A major amphibious operation was launched on 26 March in the Rung Sat Special Zone by the Seventh Fleet's Special Landing Force, and other American and South Vietnamese units.
The Rung Sat Special Zone is ideally suited for the capabilities of the Navy-Marine team. It is largely inundated at high tide and its primary lines of communications are rivers and canals. Further, it lies astride the major waterways connecting Saigon, South Vietnam's major port, with the sea.
During February and early March, the danger posed by the almost undisputed Communist control of the Rung Sat Special Zone was underscored by three attacks made on merchant shipping enroute to Saigon. The last of these came on 2 March when the Panamanian transport PALOMA was attacked and set afire in a position only four miles up river from the site where an ambush had been launched three days earlier against another merchant ship.
In the aftermath of this attack, COMUSMACV asked that the Seventh Fleet's Special Landing Force be committed for about 10 days to penetrate the Rung Sat Specia1 Zone and disrupt Viet Cong activities. Planning for the operation began on 10 March 8t the headquarters of the Naval Advisory Group, MACV. D-Day was set for 26 March, with the initial landings to come on the Long Thanh peninsula thirty miles southeast of Saigon. The naval force assigned to the operation was the Seventh Fleet's Ready Amphibious Force (COMPHIBRON ONE) consisting of flagship PRINCETON (LPH 5) with ALAMO (LSD 33) and PICKAWAY (APA 222). Attached for special operations were WEISS (APD 135) with a UDT detachment embarked, MERRICK (AKA 97), ROBINSON (DDG 12) for naval gunfire support, HENRY COUNTY (LST 824), WASHOE COUNTY (LST 1165), and RECLAIMER (ARS 42). Aircraft from HANCOCK provided daily air support for the operation.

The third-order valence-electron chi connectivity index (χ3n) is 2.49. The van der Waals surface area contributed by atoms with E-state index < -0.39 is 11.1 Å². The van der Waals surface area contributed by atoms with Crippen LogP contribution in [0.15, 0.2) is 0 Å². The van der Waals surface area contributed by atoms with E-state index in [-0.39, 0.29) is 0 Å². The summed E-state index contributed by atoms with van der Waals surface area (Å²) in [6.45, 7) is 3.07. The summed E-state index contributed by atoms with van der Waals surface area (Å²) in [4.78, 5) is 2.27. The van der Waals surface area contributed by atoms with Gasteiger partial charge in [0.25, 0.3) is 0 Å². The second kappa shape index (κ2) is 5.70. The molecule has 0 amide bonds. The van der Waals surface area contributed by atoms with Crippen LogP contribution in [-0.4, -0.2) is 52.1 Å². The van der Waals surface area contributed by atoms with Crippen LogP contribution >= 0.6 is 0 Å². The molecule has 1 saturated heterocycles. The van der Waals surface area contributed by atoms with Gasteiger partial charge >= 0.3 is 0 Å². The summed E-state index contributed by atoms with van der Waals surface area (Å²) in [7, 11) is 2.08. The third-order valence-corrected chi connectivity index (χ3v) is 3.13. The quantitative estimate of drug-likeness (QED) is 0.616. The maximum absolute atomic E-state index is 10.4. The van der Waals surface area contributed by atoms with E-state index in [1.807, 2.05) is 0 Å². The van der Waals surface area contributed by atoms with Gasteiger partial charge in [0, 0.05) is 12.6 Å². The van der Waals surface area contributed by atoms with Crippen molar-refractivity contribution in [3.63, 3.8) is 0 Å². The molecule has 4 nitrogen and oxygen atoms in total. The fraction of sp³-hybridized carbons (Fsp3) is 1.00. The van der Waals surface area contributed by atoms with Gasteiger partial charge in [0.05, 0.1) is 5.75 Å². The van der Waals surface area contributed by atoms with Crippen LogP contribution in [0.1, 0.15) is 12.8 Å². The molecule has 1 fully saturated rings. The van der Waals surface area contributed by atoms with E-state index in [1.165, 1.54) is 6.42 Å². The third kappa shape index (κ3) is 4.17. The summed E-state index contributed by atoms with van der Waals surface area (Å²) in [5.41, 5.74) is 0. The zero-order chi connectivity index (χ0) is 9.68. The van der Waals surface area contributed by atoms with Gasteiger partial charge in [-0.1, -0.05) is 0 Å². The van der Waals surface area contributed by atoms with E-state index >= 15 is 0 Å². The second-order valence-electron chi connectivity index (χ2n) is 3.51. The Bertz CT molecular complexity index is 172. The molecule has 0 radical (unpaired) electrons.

During the next twelve days, multiple helicopter and surface landings were made by United States and South Vietnamese forces throughout the 300 square miles area in the Rung Sat Special Zone. River and coastal patrol forces supported these operations throughout the period. By the end of the operation, 63 VC were reported killed against U.S. casualties of 5 KIA, 2 missing, and 24 WIA. JACKSTAY resulted in the destruction of three major base complexes upon which the estimated 1000 Viet Cong in the area had depended. Sixty-six individual weapons were taken as well as large quantities of rice and fresh water. The latter commodities were of special importance since the Rung Sat Special Zone has no fresh water and only limited quantities of food naturally available.
The operation was significant in that it entailed the first joint United States-Vietnam amphibious operation of the war. This occurred on 31 March when the Vietnamese River Assault Groups provided a protective screen and minesweeping escort for United States Marines embarked in landing craft. The twenty-four boat convoy worked its way seven miles down the narrow Vam Sat River to make the deepest penetration of the Rung Sat Special Zone. The operation was highly successful, resulting in the destruction of large Viet Cong training, hospital, and supply complexes. This excellent penetration can be attributed to the concept of coupling Vietnamese naval experience in riverine operations with an integral body of assault troops trained in amphibious warfare.
While the areas where the Marines landed were only temporarily sanitized--not conquered--the fact that the Navy-Marine team demonstrated its ability to move freely in the area will weaken the Viet Cong hold in this area and diminish the threat they have posed to the all-important waterway lifelines to Saigon. Of added significance, forces and equipment for this operation were already available in the area, proving again the effectiveness, applicability, adaptability, and flexibility of the Seventh Fleet's amphibious and Marine units.